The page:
Top 10 Successful Female-Owned Tech Companies in 2023

Women in tech

Women in tech have impeccable capabilities. Here are the top female founders in the IT industry

Visible female role models are crucial for motivation and inspiration. Only 28% of start-ups have a female founder, according to new figures, indicating that men continue to own the majority of digital enterprises. However, there are some amazing success tales involving female founders of computer enterprises. Our selection of the top 10 creative female-founded IT start-ups includes everything from silent breast pumps to graphic design platforms and digital banking. By creating innovative products and services, the women in tech who founded these businesses show how successfully they are forging ahead in the IT industry.

1. TaskRabbit

You may find experienced workers and taskers on TaskRabbit, an online marketplace, who can assist with the odd jobs and errands you might not have time to complete. Currently serving 47 US cities, 4 UK cities, and 1 Canadian city, the business was established in 2008 by Leah Busque. She and her husband discovered they were out of dog food as they were leaving for supper, which led to the creation of the business. With IKEA’s purchase of TaskRabbit, it has seen tremendous success.

2. Canva

Cliff Obrecht and Melanie Perkins co-founded Canva, a website that allows users to create graphics, five years ago. Anyone, from seasoned designers to those without a design background, may use it because of its clear and user-friendly interface. Over 800 individuals work for the company, which has over 10 million users across 179 countries and a market value of over $1 billion.

3. Elvie

Tania Boler, an internationally renowned expert in women’s health, launched Elvie in 2013. Through the design and distribution of cutting-edge devices like their first offering, the pelvic floor trainer, which has received the endorsement of over 1,000 medical professionals, Elvie is utilizing technology to better the lives of women. Elvie also created the first wearable, quiet breast pump.

4. Starling Bank

Bank that exclusively accepts payments via mobile Anne Boden established Starling in 2014. In less than 5 years, it has raised more than $300 million, and in 2018 it partnered with the Post Office. For women who are passionate about technology, there are role models like Anne who have the imagination and motivation to create solutions to modern issues and transform those solutions into a company that wins the award for best bank account three years in a row.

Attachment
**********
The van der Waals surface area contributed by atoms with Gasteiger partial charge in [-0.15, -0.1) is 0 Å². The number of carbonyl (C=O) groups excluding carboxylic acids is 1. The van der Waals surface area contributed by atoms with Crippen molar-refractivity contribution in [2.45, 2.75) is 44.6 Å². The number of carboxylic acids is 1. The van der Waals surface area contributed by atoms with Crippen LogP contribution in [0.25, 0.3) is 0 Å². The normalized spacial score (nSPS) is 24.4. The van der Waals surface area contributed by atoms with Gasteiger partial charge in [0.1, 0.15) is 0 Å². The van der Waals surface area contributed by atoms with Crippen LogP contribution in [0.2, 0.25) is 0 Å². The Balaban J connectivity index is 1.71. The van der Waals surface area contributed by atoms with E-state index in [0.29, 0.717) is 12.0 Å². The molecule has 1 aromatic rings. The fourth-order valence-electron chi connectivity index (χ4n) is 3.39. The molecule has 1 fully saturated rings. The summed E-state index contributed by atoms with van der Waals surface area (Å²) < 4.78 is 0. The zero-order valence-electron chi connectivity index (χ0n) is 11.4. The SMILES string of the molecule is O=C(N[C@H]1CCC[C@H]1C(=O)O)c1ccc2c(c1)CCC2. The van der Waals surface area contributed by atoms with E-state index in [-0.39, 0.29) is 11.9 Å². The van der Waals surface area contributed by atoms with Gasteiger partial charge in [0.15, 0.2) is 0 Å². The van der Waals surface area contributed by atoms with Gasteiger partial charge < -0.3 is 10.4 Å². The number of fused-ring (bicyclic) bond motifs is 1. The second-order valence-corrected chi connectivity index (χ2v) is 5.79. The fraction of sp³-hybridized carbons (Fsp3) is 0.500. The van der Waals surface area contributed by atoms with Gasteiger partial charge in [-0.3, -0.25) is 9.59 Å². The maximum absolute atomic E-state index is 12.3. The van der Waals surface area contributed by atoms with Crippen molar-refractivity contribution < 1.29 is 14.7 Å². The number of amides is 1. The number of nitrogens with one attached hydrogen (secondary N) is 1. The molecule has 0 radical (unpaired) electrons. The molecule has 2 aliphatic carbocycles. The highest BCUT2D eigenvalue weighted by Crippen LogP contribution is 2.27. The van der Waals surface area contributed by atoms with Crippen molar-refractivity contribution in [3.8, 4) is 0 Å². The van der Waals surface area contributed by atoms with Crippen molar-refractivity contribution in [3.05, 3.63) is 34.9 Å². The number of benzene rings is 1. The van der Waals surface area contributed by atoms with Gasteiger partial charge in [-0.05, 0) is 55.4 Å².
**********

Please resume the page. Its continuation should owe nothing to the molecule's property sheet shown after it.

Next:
5. Adafruit Industries

In 2005, Limor Fried established the open-source hardware startup Adafruit Industries. The business makes and distributes electronics-related tools, components, and products in addition to designing them. She received many accolades throughout the years, including being named one of Forbes’ “America’s Top 50 Women in Tech” in 2018.

6. Bumble

Whitney Wolfe Herd launched the dating app Bumble in 2014, and Forbes has given it a $1 billion valuation. One of the co-founders of Bumble’s rival Tinder was Wolfe Herd. She revolutionized the dating app industry in 2014 after quitting the company by introducing a platform that put women first and encouraged them to initiate contact.

7. Verge Genomics

Verge Genomics applies a ground-breaking method of drug discovery with artificial intelligence to drastically enhance the lives of patients with neurodegenerative disorders. Co-founder Alice Zang earned a high honours degree in molecular biology from Princeton University in 2012 and has worked at the National Cancer Institute for more than 7 years in a prominent position.

8. Market Orders

In 2016, Sukhi Jutla co-founded Market Orders. The platform links independent jewelry manufacturers with merchants using technology. Jutla is a well-known role model for women in technology. She recently assumed a key mentoring role for the Women in Fintech Global Initiative, which is managed by the Department of International Trade, and she has won numerous honours, including Female Entrepreneur of the Year UK 2019.

9. Clue

Ida Tin, who is credited with creating the term “Femtech,” co-founded and launched the period- and ovulation-tracking software Clue in 2013. Over 180 nations have downloaded the app, which is presently ranked among the top 10 health and fitness apps in Apple’s App Store. Tin is a graduate of the prestigious KaosPilots creative business school in Denmark and a prime example of how women can enter the tech sector while not necessarily having a STEM background.

10. Eventbrite

Online ticket purchasing and selling for regional events are both made possible through the usage of Eventbrite. Julia Hartz was a co-founder in 2006, and since then, it has experienced rapid expansion. In 2018, the business recorded revenues of over $200 million and currently employs over 1000 individuals. With two appearances in Fortune magazine’s list of the 40 under 40 business leaders, Hartz has established herself as one of the most well-known women in technology.

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